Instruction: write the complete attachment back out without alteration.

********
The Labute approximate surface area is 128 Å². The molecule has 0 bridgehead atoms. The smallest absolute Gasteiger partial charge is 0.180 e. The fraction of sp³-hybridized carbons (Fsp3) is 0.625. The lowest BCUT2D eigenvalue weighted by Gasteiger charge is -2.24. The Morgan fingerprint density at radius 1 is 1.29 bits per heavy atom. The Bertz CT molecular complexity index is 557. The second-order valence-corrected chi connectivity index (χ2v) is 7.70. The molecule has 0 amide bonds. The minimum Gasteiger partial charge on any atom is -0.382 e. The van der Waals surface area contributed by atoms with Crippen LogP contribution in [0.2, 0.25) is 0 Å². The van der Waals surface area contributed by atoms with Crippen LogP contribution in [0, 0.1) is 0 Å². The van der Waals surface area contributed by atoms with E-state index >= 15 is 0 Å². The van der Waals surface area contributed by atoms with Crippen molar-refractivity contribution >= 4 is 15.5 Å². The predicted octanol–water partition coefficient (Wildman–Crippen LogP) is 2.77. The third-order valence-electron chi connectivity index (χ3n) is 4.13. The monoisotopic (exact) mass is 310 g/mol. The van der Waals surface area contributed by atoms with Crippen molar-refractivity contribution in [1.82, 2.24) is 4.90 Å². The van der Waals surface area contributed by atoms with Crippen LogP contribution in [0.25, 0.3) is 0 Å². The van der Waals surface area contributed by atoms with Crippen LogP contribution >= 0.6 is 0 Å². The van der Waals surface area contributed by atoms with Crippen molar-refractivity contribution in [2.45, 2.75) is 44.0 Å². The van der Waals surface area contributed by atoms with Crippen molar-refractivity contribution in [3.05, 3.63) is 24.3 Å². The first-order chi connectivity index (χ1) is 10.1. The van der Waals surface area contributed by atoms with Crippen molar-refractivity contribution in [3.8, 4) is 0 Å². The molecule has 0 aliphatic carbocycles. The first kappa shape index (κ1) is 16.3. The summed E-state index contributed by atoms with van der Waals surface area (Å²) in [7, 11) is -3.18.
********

The Labute approximate surface area is 128 Å². The molecule has 0 bridgehead atoms. The smallest absolute Gasteiger partial charge is 0.180 e. The fraction of sp³-hybridized carbons (Fsp3) is 0.625. The lowest BCUT2D eigenvalue weighted by Gasteiger charge is -2.24. The Morgan fingerprint density at radius 1 is 1.29 bits per heavy atom. The Bertz CT molecular complexity index is 557. The second-order valence-corrected chi connectivity index (χ2v) is 7.70. The molecule has 0 amide bonds. The minimum Gasteiger partial charge on any atom is -0.382 e. The van der Waals surface area contributed by atoms with Crippen LogP contribution in [0.2, 0.25) is 0 Å². The van der Waals surface area contributed by atoms with Crippen LogP contribution in [0, 0.1) is 0 Å². The van der Waals surface area contributed by atoms with E-state index >= 15 is 0 Å². The van der Waals surface area contributed by atoms with Crippen molar-refractivity contribution >= 4 is 15.5 Å². The predicted octanol–water partition coefficient (Wildman–Crippen LogP) is 2.77. The third-order valence-electron chi connectivity index (χ3n) is 4.13. The monoisotopic (exact) mass is 310 g/mol. The van der Waals surface area contributed by atoms with Crippen molar-refractivity contribution in [1.82, 2.24) is 4.90 Å². The van der Waals surface area contributed by atoms with Crippen LogP contribution in [0.25, 0.3) is 0 Å². The van der Waals surface area contributed by atoms with Crippen LogP contribution >= 0.6 is 0 Å². The van der Waals surface area contributed by atoms with Crippen molar-refractivity contribution in [2.45, 2.75) is 44.0 Å². The van der Waals surface area contributed by atoms with Crippen molar-refractivity contribution in [3.05, 3.63) is 24.3 Å². The first-order chi connectivity index (χ1) is 10.1. The van der Waals surface area contributed by atoms with Crippen molar-refractivity contribution in [3.8, 4) is 0 Å². The molecule has 0 aliphatic carbocycles. The first kappa shape index (κ1) is 16.3. The summed E-state index contributed by atoms with van der Waals surface area (Å²) in [7, 11) is -3.18.